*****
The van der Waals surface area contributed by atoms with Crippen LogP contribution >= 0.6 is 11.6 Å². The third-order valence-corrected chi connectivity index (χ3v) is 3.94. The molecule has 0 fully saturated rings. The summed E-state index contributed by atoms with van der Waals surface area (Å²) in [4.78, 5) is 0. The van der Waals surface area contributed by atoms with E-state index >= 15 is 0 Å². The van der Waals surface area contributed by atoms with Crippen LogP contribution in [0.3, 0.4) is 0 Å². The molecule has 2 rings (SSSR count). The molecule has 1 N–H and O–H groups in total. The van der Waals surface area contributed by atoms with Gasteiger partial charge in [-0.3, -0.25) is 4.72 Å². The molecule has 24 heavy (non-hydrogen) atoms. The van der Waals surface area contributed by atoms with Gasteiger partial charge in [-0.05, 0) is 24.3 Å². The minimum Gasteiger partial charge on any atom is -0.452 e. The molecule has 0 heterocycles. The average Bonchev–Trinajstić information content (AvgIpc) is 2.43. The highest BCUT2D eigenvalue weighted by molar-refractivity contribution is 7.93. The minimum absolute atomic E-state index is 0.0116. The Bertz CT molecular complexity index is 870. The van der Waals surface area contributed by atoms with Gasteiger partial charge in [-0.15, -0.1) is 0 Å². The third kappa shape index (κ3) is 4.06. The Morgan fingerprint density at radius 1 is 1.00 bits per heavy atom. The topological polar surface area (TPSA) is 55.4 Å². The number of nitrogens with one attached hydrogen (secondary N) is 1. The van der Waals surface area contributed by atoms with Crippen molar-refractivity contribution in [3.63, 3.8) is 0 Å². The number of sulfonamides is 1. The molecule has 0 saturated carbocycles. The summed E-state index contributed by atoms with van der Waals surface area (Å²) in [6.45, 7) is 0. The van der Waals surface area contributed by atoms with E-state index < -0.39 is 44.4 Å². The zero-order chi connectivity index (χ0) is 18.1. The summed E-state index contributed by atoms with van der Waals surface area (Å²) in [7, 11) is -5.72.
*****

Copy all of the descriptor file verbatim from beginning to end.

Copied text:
The van der Waals surface area contributed by atoms with Crippen LogP contribution >= 0.6 is 11.6 Å². The third-order valence-corrected chi connectivity index (χ3v) is 3.94. The molecule has 0 fully saturated rings. The summed E-state index contributed by atoms with van der Waals surface area (Å²) in [4.78, 5) is 0. The van der Waals surface area contributed by atoms with E-state index >= 15 is 0 Å². The van der Waals surface area contributed by atoms with Crippen LogP contribution in [0.3, 0.4) is 0 Å². The molecule has 2 rings (SSSR count). The molecule has 1 N–H and O–H groups in total. The van der Waals surface area contributed by atoms with Gasteiger partial charge in [-0.3, -0.25) is 4.72 Å². The molecule has 24 heavy (non-hydrogen) atoms. The van der Waals surface area contributed by atoms with Gasteiger partial charge in [-0.05, 0) is 24.3 Å². The minimum Gasteiger partial charge on any atom is -0.452 e. The molecule has 0 heterocycles. The average Bonchev–Trinajstić information content (AvgIpc) is 2.43. The highest BCUT2D eigenvalue weighted by molar-refractivity contribution is 7.93. The minimum absolute atomic E-state index is 0.0116. The Bertz CT molecular complexity index is 870. The van der Waals surface area contributed by atoms with Gasteiger partial charge in [-0.15, -0.1) is 0 Å². The third kappa shape index (κ3) is 4.06. The Morgan fingerprint density at radius 1 is 1.00 bits per heavy atom. The topological polar surface area (TPSA) is 55.4 Å². The number of nitrogens with one attached hydrogen (secondary N) is 1. The van der Waals surface area contributed by atoms with Crippen molar-refractivity contribution in [3.63, 3.8) is 0 Å². The number of sulfonamides is 1. The molecule has 0 saturated carbocycles. The summed E-state index contributed by atoms with van der Waals surface area (Å²) in [6.45, 7) is 0. The van der Waals surface area contributed by atoms with E-state index < -0.39 is 44.4 Å². The zero-order chi connectivity index (χ0) is 18.1. The summed E-state index contributed by atoms with van der Waals surface area (Å²) in [7, 11) is -5.72.